Chevron lubricants developed a new ultra low ash diesel engine oil that is specifically designed to combat DPF ash clogging. Delo 680 ADF with omnimax technology cuts sulfate ash by whopping 60%, which reduces the rate of DPF clogging and extends DPF service life by two and a half times.
And just think what you can do with all the MPGs you're going to add from cutting your number of regens. But Delo 600 ADF isn't just about after treatment. It provides complete protection, extending drain intervals by preventing oil breakdown before you had to choose between protecting your engine or your after treatment system. And now you don't. 600 ADF from Delo with omnimax technology, it's time to kick some ash.
Chris Visser (06:15):
Day cabs have held the value much better than sleeper tractors. And in fact, if you look at the same late model trucks spec-for- spec other than sleeper mileage for mileage also day cabs are running pretty close to sleeper tractors as you get into the relatively newer age range, four years old or so, which is unusual. Usually sleepers hold their value back to about five, six years of age, but that's compressing quite a bit compared to day cabs. It's just a lot more rational supply and demand situation.
We're kind of getting back to normal as far as supply of new trucks goes, but up until the end of last year, there were still constraints, and manufacturers were concentrating on producing as many sleepers as they could because that's where the demand was at the expense of producing day cabs. So those are still in short supply. On the used market there, there's still a demand for those because there there's just so many, just a fraction of them compared to sleepers on the market. And they just weren't impacted by that steep decline in demand for freight that the sleeper market was chasing.
So it's not so much that they've increased in value and then are increasing in value, it's that the market for day cabs was a lot less worse than the market for sleeper tractors.
Matt Cole (07:33):
When freight was hot, even with used trucks commanding six figures for the first time ever, fleets were so desperate for assets that brand and spec were far less important than just having a truck. That started to return to a more normal pattern with historical preferences beginning to reemerge.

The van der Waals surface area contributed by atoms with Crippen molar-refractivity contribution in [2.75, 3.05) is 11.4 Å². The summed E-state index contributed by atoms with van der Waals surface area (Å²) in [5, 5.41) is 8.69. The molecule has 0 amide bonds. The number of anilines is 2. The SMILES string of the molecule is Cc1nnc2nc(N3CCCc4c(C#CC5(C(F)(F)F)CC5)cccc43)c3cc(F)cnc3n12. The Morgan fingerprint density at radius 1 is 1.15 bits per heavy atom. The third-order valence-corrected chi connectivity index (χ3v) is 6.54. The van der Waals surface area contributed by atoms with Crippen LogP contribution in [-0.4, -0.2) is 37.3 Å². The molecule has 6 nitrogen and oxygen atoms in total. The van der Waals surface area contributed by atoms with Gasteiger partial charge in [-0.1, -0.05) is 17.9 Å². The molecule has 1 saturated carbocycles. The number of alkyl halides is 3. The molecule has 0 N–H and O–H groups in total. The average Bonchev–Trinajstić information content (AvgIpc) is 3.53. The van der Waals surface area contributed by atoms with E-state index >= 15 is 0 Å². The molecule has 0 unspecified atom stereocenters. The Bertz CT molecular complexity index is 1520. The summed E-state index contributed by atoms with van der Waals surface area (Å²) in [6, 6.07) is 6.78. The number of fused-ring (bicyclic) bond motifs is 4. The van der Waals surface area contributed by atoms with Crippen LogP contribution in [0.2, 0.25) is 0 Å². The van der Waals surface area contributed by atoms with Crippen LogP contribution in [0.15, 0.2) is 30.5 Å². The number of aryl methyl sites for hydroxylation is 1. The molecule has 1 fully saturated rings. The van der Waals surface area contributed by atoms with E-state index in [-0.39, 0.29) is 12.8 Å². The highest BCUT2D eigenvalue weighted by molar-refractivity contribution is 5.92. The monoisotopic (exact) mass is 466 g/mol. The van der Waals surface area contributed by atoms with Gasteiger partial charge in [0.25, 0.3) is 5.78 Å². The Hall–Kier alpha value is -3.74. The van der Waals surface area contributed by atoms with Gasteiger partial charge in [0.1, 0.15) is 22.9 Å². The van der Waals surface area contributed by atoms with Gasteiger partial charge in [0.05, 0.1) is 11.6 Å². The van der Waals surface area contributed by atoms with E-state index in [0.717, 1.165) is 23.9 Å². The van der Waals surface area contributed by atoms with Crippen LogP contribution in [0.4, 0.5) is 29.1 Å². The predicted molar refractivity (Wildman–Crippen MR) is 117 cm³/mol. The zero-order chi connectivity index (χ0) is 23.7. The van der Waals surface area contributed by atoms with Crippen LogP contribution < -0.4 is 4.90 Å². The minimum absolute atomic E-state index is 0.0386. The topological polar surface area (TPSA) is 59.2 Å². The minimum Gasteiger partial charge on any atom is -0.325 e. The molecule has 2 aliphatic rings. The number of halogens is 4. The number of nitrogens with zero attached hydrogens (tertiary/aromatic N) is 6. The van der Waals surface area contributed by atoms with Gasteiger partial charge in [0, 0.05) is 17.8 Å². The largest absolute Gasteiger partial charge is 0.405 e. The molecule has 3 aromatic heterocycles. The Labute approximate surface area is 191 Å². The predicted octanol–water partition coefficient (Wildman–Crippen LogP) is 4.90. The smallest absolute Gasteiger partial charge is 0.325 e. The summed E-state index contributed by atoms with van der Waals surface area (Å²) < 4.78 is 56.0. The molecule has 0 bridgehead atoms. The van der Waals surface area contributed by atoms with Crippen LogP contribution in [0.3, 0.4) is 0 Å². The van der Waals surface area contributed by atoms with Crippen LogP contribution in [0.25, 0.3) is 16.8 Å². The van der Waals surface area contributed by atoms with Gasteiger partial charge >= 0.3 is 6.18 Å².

Chris Visser (07:49):
What's bringing the most money now is back to the traditional specs that usually bring money. 13 liter engines are... Well, I'll put it this way, proprietary 13 liter engines are definitely not bringing money that either the Cummins or proprietary 15 liter engines are bringing. And that holds true for day cabs and of course, sleepers. The exception there is Mack and Volvo who's proprietary 13 liters are pretty much on par with the Cummins spec for spec. And Freightliners 15 liter and Cummins are pretty much equal spec-for-spec. You can't really get a Cummins in most of these trucks anymore, sleeper trucks anyway, if anybody's been following the market. The differences that you're used to between brands is back in place currently.
Jason Cannon (08:41):
So the last six month's been bad, but what about the next six months and beyond?
Chris Visser (08:45):
It's okay to simplify it by just saying that there are too many trucks out there that need to cycle through the market and kind of burn off, so to speak. And once that happens, then we'll be back to a somewhat normal trade cycle. We compressed the last trade cycle due to Covid, so we pulled ahead a lot of purchasing. So any cyclical behavior that would've happened was exacerbated and that's why the peak and trough is so severe.
But by the end of the year, assuming that all else stays equal, which is a big assumption these days, but just strictly based on what the freight market looks like it will probably do, and what supply of incoming trades looks like it will probably do, the market should start looking a little more normal towards the end of this year.
Trucks that were purchased at the really early stages of the boom are starting to hit the market now, so they're getting to be three years old almost, those trucks. Model year 2021 trucks that are coming in, seeing a higher volume of those. There are going to be higher build rate years. I think it was '21 that was the highest build rate year in quite some time. So of course that's going to be a factor three to five years from now, or three to five years from 2020, which we're just getting into now.
The incoming supply overall, just based on new truck build rate is pretty similar this year than it was last year. That just means that there are roughly an equal amount of three- to five-year-old trucks in existence right now than there were last year. But of course we don't need all those trucks like we did a year ago, or a year plus ago. So that's one factor going forward. So really next year, 2024, should be the one year of the market that is kind of post-Covid ridiculousness and pre-2027 pre-buy ridiculousness. So we might have one year of kind of natural market behavior before we move to the next artificial external situation.
Speaker 1 (11:07):
That's it for this week's 10-44. You can read more on ccjdigital.com. While you're there, sign up for our newsletter and stay up to date on the latest in trucking industry news and trends. If you have any questions or feedback, please let us know in the comments below. Don't forget to subscribe and hit the bell for notifications so you can catch us again next week.